Somewhere a speaker blared out The Blue Danube. As one, the XO-Skels began to waltz. Jackie heard the Supervisor scream her name. She remotely guided the drone to shoot Linda waltzing him around the bay for a while before she approached, bobbing and weaving around the dancing giants as the drone followed.

"Yes, Sir?" she yelled.

"What the everliving gently caress have you done?"

"This? This is my video application for the engineers' academy."

"You're on report," shouted the Supervisor, his face red and upside-down as Linda dipped him.

"Thank you, sir. Now, about my application. I've got some great footage, lots of close-ups. Just needs your signature."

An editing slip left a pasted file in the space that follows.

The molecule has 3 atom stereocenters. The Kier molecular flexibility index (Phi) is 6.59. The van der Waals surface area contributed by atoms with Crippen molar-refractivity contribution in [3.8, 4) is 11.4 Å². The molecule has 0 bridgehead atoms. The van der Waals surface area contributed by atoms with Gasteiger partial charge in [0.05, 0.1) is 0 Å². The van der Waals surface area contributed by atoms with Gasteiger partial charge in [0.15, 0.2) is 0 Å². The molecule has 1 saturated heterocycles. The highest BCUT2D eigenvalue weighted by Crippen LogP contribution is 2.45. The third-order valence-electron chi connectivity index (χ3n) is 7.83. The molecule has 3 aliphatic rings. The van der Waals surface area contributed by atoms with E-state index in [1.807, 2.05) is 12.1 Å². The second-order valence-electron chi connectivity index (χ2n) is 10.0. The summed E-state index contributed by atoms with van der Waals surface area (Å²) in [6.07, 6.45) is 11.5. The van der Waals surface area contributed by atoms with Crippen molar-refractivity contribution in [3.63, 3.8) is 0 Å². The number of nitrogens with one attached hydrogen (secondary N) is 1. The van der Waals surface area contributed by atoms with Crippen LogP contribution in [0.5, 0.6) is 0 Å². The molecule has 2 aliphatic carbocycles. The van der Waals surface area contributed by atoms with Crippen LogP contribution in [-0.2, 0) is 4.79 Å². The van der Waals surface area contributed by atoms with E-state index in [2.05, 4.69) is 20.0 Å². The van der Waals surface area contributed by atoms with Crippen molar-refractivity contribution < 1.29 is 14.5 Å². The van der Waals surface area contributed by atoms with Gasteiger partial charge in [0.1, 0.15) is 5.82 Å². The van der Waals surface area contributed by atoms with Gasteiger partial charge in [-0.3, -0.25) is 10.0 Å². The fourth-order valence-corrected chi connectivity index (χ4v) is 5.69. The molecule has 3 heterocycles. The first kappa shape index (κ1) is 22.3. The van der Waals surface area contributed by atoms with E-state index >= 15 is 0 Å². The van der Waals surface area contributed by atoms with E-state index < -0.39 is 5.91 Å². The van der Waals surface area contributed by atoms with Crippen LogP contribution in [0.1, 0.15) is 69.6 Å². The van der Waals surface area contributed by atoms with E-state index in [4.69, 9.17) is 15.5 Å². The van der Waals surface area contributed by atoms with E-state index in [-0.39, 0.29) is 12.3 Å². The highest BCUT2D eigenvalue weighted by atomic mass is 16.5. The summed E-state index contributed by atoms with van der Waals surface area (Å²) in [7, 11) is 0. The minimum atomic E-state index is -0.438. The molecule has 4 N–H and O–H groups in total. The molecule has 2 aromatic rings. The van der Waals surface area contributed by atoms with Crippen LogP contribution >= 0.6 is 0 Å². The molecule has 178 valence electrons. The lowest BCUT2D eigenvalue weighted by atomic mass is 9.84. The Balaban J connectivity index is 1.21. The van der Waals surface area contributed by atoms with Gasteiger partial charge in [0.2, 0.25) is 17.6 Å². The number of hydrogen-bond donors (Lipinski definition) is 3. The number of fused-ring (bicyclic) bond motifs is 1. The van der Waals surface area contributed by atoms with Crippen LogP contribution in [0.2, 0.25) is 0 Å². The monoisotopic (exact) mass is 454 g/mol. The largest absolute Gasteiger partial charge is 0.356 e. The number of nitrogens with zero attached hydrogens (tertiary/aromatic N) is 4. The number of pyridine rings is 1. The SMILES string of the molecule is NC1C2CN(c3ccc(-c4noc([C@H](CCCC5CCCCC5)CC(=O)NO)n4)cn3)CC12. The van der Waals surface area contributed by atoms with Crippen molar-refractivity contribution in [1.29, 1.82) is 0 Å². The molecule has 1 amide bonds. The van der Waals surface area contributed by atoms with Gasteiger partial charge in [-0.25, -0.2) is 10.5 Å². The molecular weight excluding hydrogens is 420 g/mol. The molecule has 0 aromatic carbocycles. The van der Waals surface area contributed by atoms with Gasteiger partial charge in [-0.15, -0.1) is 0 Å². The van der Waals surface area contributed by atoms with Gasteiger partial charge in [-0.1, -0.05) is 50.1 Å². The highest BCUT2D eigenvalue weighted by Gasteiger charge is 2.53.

Jackie ducked as Linda's XO-Skel whirled the supervisor around. She caught a snatch of Linda talking about fixing servo-droids before enlisting.

"No close-ups," said the Supervisor when he next span past, looking decidedly green.

"No, sir," said Jackie, saluting.

Baleful Osmium Sea
Oct 31, 2016


In.

Baleful Osmium Sea
Oct 31, 2016


wordcount:997

"Father, why do people stop fighting in the middle of wars to celebrate?"

Many moons ago the god of frozen fish walked the earth. Every man was a brother in those times, and every wise man knew that when winter came, Jeohavhai walked among the peoples of the world, seeking tribute for the fish beneath the ice which were his to command. The wise men directed their followers to place food and drink on carven stones to sustain him during his earthly travels. Those that did would be blessed with fish during the harshest of winters.